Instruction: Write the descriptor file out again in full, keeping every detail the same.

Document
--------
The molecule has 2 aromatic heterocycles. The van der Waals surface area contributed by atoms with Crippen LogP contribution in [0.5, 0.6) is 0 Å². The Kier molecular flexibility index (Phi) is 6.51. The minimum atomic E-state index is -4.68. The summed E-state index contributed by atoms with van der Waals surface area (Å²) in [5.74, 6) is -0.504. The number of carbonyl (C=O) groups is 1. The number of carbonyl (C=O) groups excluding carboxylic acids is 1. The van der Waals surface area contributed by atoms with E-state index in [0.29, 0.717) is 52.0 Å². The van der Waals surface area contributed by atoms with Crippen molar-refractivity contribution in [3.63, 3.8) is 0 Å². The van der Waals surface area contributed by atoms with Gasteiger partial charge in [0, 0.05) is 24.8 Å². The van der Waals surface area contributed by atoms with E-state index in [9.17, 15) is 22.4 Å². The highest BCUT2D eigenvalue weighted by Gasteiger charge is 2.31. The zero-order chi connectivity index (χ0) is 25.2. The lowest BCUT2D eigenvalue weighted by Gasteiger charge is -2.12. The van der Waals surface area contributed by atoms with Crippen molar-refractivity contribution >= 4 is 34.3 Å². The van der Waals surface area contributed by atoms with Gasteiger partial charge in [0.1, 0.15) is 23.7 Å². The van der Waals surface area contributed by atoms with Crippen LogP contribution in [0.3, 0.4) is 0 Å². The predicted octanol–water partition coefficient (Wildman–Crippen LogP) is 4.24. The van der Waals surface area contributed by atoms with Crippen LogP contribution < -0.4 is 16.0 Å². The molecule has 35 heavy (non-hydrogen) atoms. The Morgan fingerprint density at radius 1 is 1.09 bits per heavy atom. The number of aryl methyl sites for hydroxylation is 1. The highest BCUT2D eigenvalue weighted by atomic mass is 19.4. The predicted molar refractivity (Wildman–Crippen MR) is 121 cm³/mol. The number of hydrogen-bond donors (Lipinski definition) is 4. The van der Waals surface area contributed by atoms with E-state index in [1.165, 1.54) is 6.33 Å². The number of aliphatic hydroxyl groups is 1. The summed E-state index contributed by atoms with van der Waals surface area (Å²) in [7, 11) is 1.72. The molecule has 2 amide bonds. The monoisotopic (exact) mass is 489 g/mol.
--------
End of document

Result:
The molecule has 2 aromatic heterocycles. The van der Waals surface area contributed by atoms with Crippen LogP contribution in [0.5, 0.6) is 0 Å². The Kier molecular flexibility index (Phi) is 6.51. The minimum atomic E-state index is -4.68. The summed E-state index contributed by atoms with van der Waals surface area (Å²) in [5.74, 6) is -0.504. The number of carbonyl (C=O) groups is 1. The number of carbonyl (C=O) groups excluding carboxylic acids is 1. The van der Waals surface area contributed by atoms with E-state index in [0.29, 0.717) is 52.0 Å². The van der Waals surface area contributed by atoms with Crippen molar-refractivity contribution in [3.63, 3.8) is 0 Å². The van der Waals surface area contributed by atoms with Gasteiger partial charge in [0, 0.05) is 24.8 Å². The van der Waals surface area contributed by atoms with E-state index in [9.17, 15) is 22.4 Å². The highest BCUT2D eigenvalue weighted by Gasteiger charge is 2.31. The zero-order chi connectivity index (χ0) is 25.2. The lowest BCUT2D eigenvalue weighted by Gasteiger charge is -2.12. The van der Waals surface area contributed by atoms with Crippen molar-refractivity contribution >= 4 is 34.3 Å². The van der Waals surface area contributed by atoms with Gasteiger partial charge in [0.1, 0.15) is 23.7 Å². The van der Waals surface area contributed by atoms with Crippen LogP contribution in [0.3, 0.4) is 0 Å². The predicted octanol–water partition coefficient (Wildman–Crippen LogP) is 4.24. The van der Waals surface area contributed by atoms with Crippen LogP contribution < -0.4 is 16.0 Å². The molecule has 35 heavy (non-hydrogen) atoms. The Morgan fingerprint density at radius 1 is 1.09 bits per heavy atom. The number of aryl methyl sites for hydroxylation is 1. The highest BCUT2D eigenvalue weighted by atomic mass is 19.4. The predicted molar refractivity (Wildman–Crippen MR) is 121 cm³/mol. The number of hydrogen-bond donors (Lipinski definition) is 4. The van der Waals surface area contributed by atoms with E-state index in [1.165, 1.54) is 6.33 Å². The number of aliphatic hydroxyl groups is 1. The summed E-state index contributed by atoms with van der Waals surface area (Å²) in [7, 11) is 1.72. The molecule has 2 amide bonds. The monoisotopic (exact) mass is 489 g/mol.